Now that Maya is doing competitive swimming through the summer, she’s been practicing at a local high school pool in nearby Lafayette. She used to practice in the evening, but now that it’s summer, she changed to mornings. So, when I go to work, I just drop her off and then head off to the salt mines. Well, since Monday, there’s been this old man on the corner across from the school with this sign:
Now, if this was a one-off kind of thing, I probably would have forgotten all about him, but this guy has been there all week with this sign -which leads Maya and I to do a lot of impressions of what we think the old man sounds like and highlight our favorite parts of this sign.
What I like is the fact that the main message is in quotes. Who is he quoting? If he’s quoting himself, then shouldn’t there be a sign off of sorts. You know, “Dear God, Please save America. Love, Old Man on the street corner.” And then there’s the other question I’ve been asking myself: what is God supposed to be saving America from? The title of this sign (“Time to Pray”) is an obvious call to action, but are we supposed to quote the sign in our prayers? And if we do quote the sign, would God require us to footnote the quote in our prayer so we wouldn’t be guilty of plagiarism? Do you think God would have a follow up questions of our prayers? You know, “Okay, I’ll save America, but what part of America do you want saved? A.) North America? B.) Central America? C.) South America? All of the above? Only A and C? Only A and B? Only B and C? Only A? Only B? Only C?” Sure, there are other combinations, but if I were God, I would transmit my answer as “Vague. Please explain in detail. Thanks!”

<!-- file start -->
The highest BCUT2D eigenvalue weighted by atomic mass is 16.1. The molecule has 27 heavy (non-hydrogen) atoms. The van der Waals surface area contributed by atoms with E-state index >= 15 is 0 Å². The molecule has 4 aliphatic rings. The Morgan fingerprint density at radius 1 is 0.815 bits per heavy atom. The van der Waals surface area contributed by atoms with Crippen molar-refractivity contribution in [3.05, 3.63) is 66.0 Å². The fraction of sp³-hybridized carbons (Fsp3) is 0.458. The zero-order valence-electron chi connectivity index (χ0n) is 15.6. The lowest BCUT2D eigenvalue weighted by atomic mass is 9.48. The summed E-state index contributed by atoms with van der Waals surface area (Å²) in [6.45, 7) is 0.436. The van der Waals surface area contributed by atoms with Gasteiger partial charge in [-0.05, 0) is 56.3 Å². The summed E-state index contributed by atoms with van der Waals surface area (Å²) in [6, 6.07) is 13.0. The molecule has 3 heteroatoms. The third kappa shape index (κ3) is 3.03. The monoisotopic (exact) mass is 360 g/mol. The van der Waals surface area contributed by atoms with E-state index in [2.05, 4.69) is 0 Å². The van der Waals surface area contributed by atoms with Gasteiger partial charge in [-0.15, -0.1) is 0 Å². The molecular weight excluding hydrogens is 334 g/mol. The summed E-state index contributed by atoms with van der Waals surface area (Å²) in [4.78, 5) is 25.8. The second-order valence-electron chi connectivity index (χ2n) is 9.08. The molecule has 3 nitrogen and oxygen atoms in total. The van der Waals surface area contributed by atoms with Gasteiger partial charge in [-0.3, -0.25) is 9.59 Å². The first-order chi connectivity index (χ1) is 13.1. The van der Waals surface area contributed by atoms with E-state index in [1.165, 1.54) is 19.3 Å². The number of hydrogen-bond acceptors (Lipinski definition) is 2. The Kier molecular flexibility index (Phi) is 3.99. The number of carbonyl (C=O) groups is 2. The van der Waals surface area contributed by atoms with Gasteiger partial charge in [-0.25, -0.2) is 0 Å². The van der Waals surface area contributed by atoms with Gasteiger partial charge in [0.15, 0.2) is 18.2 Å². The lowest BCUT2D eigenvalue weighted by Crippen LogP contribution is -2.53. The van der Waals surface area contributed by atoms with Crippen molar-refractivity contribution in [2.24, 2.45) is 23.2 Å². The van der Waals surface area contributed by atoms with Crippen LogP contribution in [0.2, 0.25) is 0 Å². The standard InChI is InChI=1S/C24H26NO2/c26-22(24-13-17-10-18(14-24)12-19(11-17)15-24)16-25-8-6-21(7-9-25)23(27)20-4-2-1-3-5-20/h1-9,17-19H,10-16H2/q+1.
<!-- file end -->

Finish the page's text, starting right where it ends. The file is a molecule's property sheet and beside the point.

But back to reality for a moment…
I know that most folks who like to hold up signs like these have nativist tendencies. They often see some kind of “other” who’s taken hold of the country and they want the Almighty to swoop in and restore America (which, of course, they mean the United States) back to “greatness” (code word for straight white males are in power). Back in the late ’80s/early ’90s, there was a nativist element that implored people to “Buy American” when it came to cars. Detroit, if you remember, really had their hat handed to them by the Japanese as consumers in the U.S. bought more and more imported cars and ditched the domestic brands. The “Buy American” campaign had a real racist tinge to the to it because it was clear that our more nativist citizens were really angry that Japan was rising to the number one position in business. Never mind that Toyota and Nissan products were far and away better than the domestic counterparts, but the reality was that auto manufacturing had become so globalized, that very little of domestic branded cars were actually created in the U.S. But that didn’t stop people from taking sledgehammers to their imports to show that we were mad as hell because America was not number one in auto manufacturing anymore. So when Old Man on the street corner holds up a sign asking for God to save America, it conjures up memories from the “Buy American” days. I don’t know what Old Man on the street corner’s view of Japanese people are, but I find it ironic that Old Man is asking God to save America while he’s driving a Honda.